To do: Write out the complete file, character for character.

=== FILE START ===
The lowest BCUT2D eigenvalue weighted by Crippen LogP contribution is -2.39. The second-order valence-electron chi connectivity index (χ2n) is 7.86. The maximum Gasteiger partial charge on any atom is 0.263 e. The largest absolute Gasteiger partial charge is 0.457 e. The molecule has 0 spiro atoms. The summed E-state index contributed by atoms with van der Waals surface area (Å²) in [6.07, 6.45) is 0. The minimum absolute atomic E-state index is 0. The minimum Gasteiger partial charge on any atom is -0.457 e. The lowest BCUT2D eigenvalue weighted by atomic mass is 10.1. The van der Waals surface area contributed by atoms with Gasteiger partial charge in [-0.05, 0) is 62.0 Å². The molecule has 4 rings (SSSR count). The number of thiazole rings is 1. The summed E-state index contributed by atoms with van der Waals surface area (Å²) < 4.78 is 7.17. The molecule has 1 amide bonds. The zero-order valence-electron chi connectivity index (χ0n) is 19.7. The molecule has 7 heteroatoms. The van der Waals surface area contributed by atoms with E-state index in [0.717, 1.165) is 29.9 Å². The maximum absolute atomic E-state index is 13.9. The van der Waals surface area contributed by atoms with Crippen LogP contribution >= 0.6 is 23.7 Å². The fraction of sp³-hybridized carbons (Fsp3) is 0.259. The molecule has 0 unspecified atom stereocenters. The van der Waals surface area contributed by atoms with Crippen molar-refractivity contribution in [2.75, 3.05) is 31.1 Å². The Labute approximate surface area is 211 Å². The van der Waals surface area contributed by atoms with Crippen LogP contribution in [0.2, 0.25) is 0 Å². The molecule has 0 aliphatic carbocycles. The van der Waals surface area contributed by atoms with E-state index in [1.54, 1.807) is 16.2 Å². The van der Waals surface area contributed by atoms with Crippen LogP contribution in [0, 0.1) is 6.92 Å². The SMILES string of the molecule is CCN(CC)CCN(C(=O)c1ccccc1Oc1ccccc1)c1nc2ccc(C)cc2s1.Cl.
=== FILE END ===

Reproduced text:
The lowest BCUT2D eigenvalue weighted by Crippen LogP contribution is -2.39. The second-order valence-electron chi connectivity index (χ2n) is 7.86. The maximum Gasteiger partial charge on any atom is 0.263 e. The largest absolute Gasteiger partial charge is 0.457 e. The molecule has 0 spiro atoms. The summed E-state index contributed by atoms with van der Waals surface area (Å²) in [6.07, 6.45) is 0. The minimum absolute atomic E-state index is 0. The minimum Gasteiger partial charge on any atom is -0.457 e. The lowest BCUT2D eigenvalue weighted by atomic mass is 10.1. The van der Waals surface area contributed by atoms with Gasteiger partial charge in [-0.05, 0) is 62.0 Å². The molecule has 4 rings (SSSR count). The number of thiazole rings is 1. The summed E-state index contributed by atoms with van der Waals surface area (Å²) < 4.78 is 7.17. The molecule has 1 amide bonds. The zero-order valence-electron chi connectivity index (χ0n) is 19.7. The molecule has 7 heteroatoms. The van der Waals surface area contributed by atoms with E-state index in [0.717, 1.165) is 29.9 Å². The maximum absolute atomic E-state index is 13.9. The van der Waals surface area contributed by atoms with Crippen LogP contribution >= 0.6 is 23.7 Å². The fraction of sp³-hybridized carbons (Fsp3) is 0.259. The molecule has 0 unspecified atom stereocenters. The van der Waals surface area contributed by atoms with Crippen molar-refractivity contribution in [2.75, 3.05) is 31.1 Å². The Labute approximate surface area is 211 Å². The van der Waals surface area contributed by atoms with Crippen LogP contribution in [0.2, 0.25) is 0 Å². The molecule has 0 aliphatic carbocycles. The van der Waals surface area contributed by atoms with E-state index in [1.54, 1.807) is 16.2 Å². The van der Waals surface area contributed by atoms with Crippen LogP contribution in [0, 0.1) is 6.92 Å². The SMILES string of the molecule is CCN(CC)CCN(C(=O)c1ccccc1Oc1ccccc1)c1nc2ccc(C)cc2s1.Cl.